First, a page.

Difficult conversations with employees: 9 crucial rules to remember
Have you ever heard your car make a noise that didn’t sound right? Even as the noise grows louder, you put off getting it fixed. Then one day, your car breaks down. The realization that you could have avoided the problem earlier hits you like a punch to the gut. Unfortunately, this is the same logic exercised by many business leaders when it comes to difficult conversations with employees. Initiating a simple talk can be a real roadblock. Whether it’s a performance issue or employees feuding, there comes a time when leaders must break the silence. It’s easy for managers to brush the issue under the rug. They often don’t know how to handle the situation or emotional employees. But avoiding these conversations can make the situation even worse. The longer you wait, the more it can affect the workplace environment and productivity. Try these tips to put your fears in the rearview mirror so you can focus on growing your business.
1. Conquer your fears Let’s face it – no one likes conflict. Managers are hesitant to engage in difficult conversations because they’re not sure how to approach their employees. Often, leaders fear the conversation won’t go well and employees will become upset. That concern is valid. Some employees don’t want to be told they’re failing or making mistakes. They don’t want to have a sense that they’re in trouble. You have to consider that employees don’t always understand how their behaviors affect others around them or the environment overall. They may appreciate your concern. Most difficult conversations are not just about mistakes, which are sometimes the easier dialogues.
2. Do your homework The more you prepare, the better the meeting should go. You don’t want to pull employees in and address them based solely on your observations. That’s not a prepared meeting. You need proof. Cold hard facts. And most importantly, your lack of preparation won’t help your employees’ growth. Remember that as a business leader, you’re also a coach. It’s up to you to provide everything your employees need to succeed. It’s important that you’re as committed to your company’s overall goals as your employees are. You should be able to outline expectations and explain how your employees’ are missing the mark. Performance reviews are a way to evaluate if certain goals or objectives are being met. Having fact-based evidence leaves less room for interpretation. It’s important to document conflicts and have policies in place for certain situations. For example, if you have an employee who is frequently late to work, make sure you have a clear attendance policy. This is important, have them read and sign off on the policy. It’s difficult to enforce rules and guidelines if they were never set in the first place. If employees are coming to you with complaints about one another, you should strongly consider filing a grievance on their behalf. When employees come forward, you acquire a working knowledge and responsibility to work out the conflict. This can also reduce liability for your company and management.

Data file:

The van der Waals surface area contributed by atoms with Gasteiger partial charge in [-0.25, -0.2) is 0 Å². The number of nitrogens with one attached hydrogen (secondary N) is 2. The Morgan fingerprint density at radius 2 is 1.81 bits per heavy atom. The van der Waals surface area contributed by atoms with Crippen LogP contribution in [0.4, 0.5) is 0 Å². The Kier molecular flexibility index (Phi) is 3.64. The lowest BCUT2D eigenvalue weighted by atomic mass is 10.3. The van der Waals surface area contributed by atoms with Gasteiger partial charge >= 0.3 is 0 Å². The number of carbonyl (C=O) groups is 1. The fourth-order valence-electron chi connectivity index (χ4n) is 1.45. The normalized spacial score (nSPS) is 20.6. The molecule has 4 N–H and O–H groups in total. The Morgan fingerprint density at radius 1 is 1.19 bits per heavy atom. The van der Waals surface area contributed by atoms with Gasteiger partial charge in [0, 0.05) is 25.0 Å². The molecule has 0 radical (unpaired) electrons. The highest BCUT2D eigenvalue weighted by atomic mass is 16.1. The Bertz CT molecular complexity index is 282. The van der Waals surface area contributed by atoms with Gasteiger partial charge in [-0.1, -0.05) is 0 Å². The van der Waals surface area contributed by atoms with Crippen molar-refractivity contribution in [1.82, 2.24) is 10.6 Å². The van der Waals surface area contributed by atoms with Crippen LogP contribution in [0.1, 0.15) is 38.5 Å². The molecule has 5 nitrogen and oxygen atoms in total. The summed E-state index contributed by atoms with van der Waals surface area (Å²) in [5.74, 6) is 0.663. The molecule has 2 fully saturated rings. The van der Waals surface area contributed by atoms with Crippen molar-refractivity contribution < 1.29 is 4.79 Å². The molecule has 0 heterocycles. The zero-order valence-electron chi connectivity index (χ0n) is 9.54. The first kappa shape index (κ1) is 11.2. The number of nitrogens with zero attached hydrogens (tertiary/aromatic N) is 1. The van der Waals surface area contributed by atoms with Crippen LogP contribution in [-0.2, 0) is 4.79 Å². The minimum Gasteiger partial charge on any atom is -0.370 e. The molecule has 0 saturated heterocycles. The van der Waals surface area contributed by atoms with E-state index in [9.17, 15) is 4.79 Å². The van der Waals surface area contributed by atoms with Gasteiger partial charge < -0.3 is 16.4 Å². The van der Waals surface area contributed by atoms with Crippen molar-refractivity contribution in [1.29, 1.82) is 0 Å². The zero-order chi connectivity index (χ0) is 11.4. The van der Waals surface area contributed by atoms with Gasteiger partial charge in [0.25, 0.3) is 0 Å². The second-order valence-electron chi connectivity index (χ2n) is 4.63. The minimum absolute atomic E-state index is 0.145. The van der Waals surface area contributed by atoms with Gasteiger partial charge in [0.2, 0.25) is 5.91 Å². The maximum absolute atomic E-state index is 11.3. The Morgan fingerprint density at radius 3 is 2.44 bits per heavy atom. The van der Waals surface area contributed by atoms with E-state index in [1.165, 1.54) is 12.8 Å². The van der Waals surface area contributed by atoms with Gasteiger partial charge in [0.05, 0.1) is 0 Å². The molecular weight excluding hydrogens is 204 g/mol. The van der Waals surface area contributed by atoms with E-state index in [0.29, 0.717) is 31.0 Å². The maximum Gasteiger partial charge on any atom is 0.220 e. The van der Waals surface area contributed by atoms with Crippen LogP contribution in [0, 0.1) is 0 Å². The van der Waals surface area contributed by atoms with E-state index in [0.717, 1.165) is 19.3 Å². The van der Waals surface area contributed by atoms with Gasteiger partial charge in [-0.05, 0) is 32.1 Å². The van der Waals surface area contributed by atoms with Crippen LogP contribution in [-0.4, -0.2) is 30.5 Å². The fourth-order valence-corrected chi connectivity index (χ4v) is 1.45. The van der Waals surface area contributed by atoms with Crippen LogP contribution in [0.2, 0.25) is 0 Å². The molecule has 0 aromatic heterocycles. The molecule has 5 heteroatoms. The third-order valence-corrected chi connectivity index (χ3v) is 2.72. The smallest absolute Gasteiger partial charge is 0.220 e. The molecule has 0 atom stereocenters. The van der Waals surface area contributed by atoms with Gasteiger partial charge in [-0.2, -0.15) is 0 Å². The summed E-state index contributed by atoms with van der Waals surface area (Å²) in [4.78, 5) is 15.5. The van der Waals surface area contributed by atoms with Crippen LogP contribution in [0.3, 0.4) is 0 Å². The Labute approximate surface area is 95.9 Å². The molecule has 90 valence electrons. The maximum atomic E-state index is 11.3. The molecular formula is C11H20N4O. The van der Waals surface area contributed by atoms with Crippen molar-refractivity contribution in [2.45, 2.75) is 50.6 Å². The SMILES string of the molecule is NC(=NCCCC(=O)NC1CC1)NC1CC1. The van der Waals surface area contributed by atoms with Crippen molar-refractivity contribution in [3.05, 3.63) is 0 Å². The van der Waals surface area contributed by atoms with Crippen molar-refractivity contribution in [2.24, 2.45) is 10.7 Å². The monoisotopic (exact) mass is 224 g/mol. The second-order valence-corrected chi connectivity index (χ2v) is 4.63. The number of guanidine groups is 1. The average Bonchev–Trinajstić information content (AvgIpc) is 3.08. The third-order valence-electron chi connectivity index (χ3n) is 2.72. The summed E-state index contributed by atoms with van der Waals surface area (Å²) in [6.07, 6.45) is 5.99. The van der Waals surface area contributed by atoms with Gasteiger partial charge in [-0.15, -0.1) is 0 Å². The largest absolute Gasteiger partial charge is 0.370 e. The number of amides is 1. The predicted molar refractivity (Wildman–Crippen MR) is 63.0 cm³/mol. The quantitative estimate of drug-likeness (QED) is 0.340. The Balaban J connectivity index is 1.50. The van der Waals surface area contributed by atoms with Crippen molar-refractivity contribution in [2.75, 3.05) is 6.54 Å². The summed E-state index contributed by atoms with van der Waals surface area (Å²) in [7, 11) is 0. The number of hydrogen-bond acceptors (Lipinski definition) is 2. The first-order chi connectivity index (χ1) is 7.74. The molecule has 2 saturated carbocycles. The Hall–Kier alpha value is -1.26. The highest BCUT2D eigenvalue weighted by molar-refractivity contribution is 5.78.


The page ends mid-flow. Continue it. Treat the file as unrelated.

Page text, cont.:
3. Be positive It’s important to set a positive tone going into your meeting. If you have a negative approach, your employees are more likely to get defensive and argumentative. Give them examples of positive things they can do to improve. Don’t just tell them what they are doing wrong. Provide them with the tools and resources necessary for improvement. Every situation is different. Put yourself in their shoes. How would you like news delivered to you? Pitch your anticipated conversation as a “quick chat.” Avoid language that may suggest punishment, such as a “disciplinary meeting.” Here are some simple questions to help launch the conversation: – How’s everything going? – How are you feeling about joining the team? – I have some idea of what we can do. But do you have ideas of how we can meet that goal? – Can I have a second of your time to talk about some feedback we’ve received about your behavior? Spin your questions with a positive approach to open the lines of communication and have a coaching dialogue. You don’t want your employees to feel like they’re in trouble. Otherwise, they’ll have the mentality that they’re on an inevitable path to termination and lose motivation for their job. Make your conversation an open dialogue with proven facts and data to support your case. Always end the meeting on a positive note. Your employee should leave thinking they can do better. You want them to feel accountable for metrics and committed to meeting their goals.